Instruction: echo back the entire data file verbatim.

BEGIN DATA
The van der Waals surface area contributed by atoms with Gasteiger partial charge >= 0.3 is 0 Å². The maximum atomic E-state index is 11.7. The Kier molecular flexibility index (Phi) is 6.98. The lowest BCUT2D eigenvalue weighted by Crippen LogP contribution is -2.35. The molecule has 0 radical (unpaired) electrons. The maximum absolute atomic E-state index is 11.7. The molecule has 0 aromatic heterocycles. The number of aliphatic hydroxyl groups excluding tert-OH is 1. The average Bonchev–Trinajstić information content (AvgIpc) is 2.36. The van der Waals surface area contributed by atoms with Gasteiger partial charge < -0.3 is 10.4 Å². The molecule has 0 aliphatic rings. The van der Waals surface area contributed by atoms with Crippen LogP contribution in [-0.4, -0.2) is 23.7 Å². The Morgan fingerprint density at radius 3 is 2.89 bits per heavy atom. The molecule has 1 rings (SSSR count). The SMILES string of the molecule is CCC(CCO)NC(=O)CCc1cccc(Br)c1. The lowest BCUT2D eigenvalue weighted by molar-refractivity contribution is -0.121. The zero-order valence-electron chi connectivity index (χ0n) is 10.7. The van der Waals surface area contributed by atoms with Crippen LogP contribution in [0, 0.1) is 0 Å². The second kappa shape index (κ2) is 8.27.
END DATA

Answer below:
The van der Waals surface area contributed by atoms with Gasteiger partial charge >= 0.3 is 0 Å². The maximum atomic E-state index is 11.7. The Kier molecular flexibility index (Phi) is 6.98. The lowest BCUT2D eigenvalue weighted by Crippen LogP contribution is -2.35. The molecule has 0 radical (unpaired) electrons. The maximum absolute atomic E-state index is 11.7. The molecule has 0 aromatic heterocycles. The number of aliphatic hydroxyl groups excluding tert-OH is 1. The average Bonchev–Trinajstić information content (AvgIpc) is 2.36. The van der Waals surface area contributed by atoms with Gasteiger partial charge < -0.3 is 10.4 Å². The molecule has 0 aliphatic rings. The van der Waals surface area contributed by atoms with Crippen LogP contribution in [-0.4, -0.2) is 23.7 Å². The Morgan fingerprint density at radius 3 is 2.89 bits per heavy atom. The molecule has 1 rings (SSSR count). The SMILES string of the molecule is CCC(CCO)NC(=O)CCc1cccc(Br)c1. The lowest BCUT2D eigenvalue weighted by molar-refractivity contribution is -0.121. The zero-order valence-electron chi connectivity index (χ0n) is 10.7. The van der Waals surface area contributed by atoms with Crippen LogP contribution in [0, 0.1) is 0 Å². The second kappa shape index (κ2) is 8.27.